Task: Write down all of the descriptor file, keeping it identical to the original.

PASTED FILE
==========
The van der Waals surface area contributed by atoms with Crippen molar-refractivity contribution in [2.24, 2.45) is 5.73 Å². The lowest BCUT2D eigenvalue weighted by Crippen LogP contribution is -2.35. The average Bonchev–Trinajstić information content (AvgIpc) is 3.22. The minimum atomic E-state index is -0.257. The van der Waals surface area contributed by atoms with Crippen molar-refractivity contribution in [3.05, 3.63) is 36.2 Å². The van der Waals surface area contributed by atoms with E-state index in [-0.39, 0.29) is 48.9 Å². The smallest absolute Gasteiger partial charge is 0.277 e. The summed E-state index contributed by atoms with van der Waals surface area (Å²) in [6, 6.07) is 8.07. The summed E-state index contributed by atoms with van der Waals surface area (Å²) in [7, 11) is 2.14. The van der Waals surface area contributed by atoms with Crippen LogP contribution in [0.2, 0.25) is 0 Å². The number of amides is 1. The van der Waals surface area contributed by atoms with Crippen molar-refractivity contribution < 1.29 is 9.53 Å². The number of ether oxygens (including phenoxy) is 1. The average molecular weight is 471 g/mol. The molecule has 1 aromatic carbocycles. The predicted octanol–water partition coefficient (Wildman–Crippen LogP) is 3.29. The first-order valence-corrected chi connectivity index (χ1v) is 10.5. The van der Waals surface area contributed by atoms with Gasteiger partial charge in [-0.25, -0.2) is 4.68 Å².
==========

The van der Waals surface area contributed by atoms with Crippen molar-refractivity contribution in [2.24, 2.45) is 5.73 Å². The lowest BCUT2D eigenvalue weighted by Crippen LogP contribution is -2.35. The average Bonchev–Trinajstić information content (AvgIpc) is 3.22. The minimum atomic E-state index is -0.257. The van der Waals surface area contributed by atoms with Crippen molar-refractivity contribution in [3.05, 3.63) is 36.2 Å². The van der Waals surface area contributed by atoms with E-state index in [-0.39, 0.29) is 48.9 Å². The smallest absolute Gasteiger partial charge is 0.277 e. The summed E-state index contributed by atoms with van der Waals surface area (Å²) in [6, 6.07) is 8.07. The summed E-state index contributed by atoms with van der Waals surface area (Å²) in [7, 11) is 2.14. The van der Waals surface area contributed by atoms with Crippen LogP contribution in [0.2, 0.25) is 0 Å². The number of amides is 1. The van der Waals surface area contributed by atoms with Crippen molar-refractivity contribution < 1.29 is 9.53 Å². The number of ether oxygens (including phenoxy) is 1. The average molecular weight is 471 g/mol. The molecule has 1 aromatic carbocycles. The predicted octanol–water partition coefficient (Wildman–Crippen LogP) is 3.29. The first-order valence-corrected chi connectivity index (χ1v) is 10.5. The van der Waals surface area contributed by atoms with Gasteiger partial charge in [-0.25, -0.2) is 4.68 Å².